Review of The 4-Hour Workweek

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Rating

8 Overall

8 Applicability

9 Innovation

8 Style

Review

In his wonderful, compelling and disturbing debut, cultural phenomenon and magazine writer Tim Ferriss – also the author of The 4-Hour Body and The 4-Hour Chef – writes like an adolescent genius. His hypnotic tone, originality and rigor grab you from the first sentence. His sheer daring is manifest in his subtitle: Escape 9-5, Live Anywhere, and Join the New Rich.

Readers often group Ferriss’s work with books on managing your time or realizing your dreams. Like those, his text starts by urging you to define what you really want. Yet, unlike most works in that genre, Ferriss offers his own specific definitions of aspirational terms like “new rich” and pushes you to engage in highly focused “lifestyle design.” He provides tools, like “dreamlining” to help you ground your dreams in reality. Ferriss knocks your thinking so far outside the box that you won’t remember where the box was, let alone why you ever lived in it. And yet, even as you marvel at the likely effectiveness of the techniques he pioneered to such success, you may also think, “Look at the nerve of this guy!” That nerve emerges in the pure hubris of Ferriss’s writing voice. His work is inspiring, but in a self-enclosed way. His irrepressible optimism and self-confidence should give you more confidence in yourself. Surprisingly, his attitudes function mostly to build your confidence in him. After reading about his successes, whether or not you think, “I can do this,” you probably will think, “Tim Ferriss can do anything!”

About the Author

Timothy Ferriss also wrote The 4-Hour Body and The 4-Hour Workweek. He is a faculty member at Singularity University, based at NASA Ames Research Center in Silicon Valley. In 2012, Newsweek magazine named him one of the top 10 “most powerful” personalities in its Digital 100 Power Index.

 

Cultural Phenomenon

And why shouldn’t you think that? Everything Ferriss touches turns to gold and only seems to increase his manic energy and self-promotion. This is Ferriss’s first book; it shot to the top of The New York Times bestseller list and is still a bestseller. His next book, The 4-Hour Body, did likewise. His most recent work, The 4-Hour Chef, is a smash hit on Amazon. He also teaches at Singularity University at the NASA Ames Research Center in Silicon Valley. He has apparently boundless get-up-and-go and seemingly never stops taking on new tasks or learning new cuisines, languages or outdoor skills. Even if his authorial voice can become annoying, you can’t deny he has transformed every single thing he advises you to do into a well-compensated reality.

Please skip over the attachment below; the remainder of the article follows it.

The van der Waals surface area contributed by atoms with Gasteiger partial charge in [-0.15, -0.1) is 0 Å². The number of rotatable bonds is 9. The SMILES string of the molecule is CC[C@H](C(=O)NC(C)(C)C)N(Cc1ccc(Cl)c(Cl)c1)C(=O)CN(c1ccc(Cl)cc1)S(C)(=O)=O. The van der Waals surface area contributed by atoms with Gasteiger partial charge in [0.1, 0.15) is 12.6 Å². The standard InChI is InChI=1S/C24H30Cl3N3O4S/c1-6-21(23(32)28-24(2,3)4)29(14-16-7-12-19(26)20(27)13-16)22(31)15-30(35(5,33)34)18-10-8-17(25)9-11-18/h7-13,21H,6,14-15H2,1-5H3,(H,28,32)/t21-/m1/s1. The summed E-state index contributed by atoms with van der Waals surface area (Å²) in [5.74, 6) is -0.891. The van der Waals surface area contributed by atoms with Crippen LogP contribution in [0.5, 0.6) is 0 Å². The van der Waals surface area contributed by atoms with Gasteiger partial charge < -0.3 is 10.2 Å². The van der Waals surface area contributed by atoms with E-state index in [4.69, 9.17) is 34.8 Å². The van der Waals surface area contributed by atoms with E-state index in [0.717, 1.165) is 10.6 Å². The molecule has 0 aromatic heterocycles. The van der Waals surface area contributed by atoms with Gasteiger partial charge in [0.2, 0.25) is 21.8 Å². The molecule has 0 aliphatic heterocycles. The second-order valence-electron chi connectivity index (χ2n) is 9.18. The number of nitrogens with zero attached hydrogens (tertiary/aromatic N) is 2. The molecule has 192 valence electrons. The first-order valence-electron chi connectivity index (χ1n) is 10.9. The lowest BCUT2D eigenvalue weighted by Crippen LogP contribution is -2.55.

Ferriss does seem to enjoy the sound of his own voice. Like most self-help, career-guidance, ambition-realizing or how-to books, The 4-Hour Workweek is at least half as long as it needs to be. But you can’t accuse Ferriss of padding out a magazine article to book length. He operates in an entirely original mode. He has a lot to say, and much of it is helpful. The key Ferrissian element that any reader must attempt to develop in order to achieve even one-tenth of his success is not self-belief, though that wouldn’t hurt. What really matters – what can bring your life alive in the Ferriss mode – is sheer, unselfconscious shamelessness. If you can self-promote as heartily as Ferriss can and with his smiling, boundless, I’m-here-to-help energy, you can do anything.

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    Manas Pruthi 2 months ago
    This is, hands down, one of the best and most powerful books I've ever read in my life. I have recommended it to countless people. The fact that you're seeking it out says volumes about your level of self-awareness as it is and this book builds on that.
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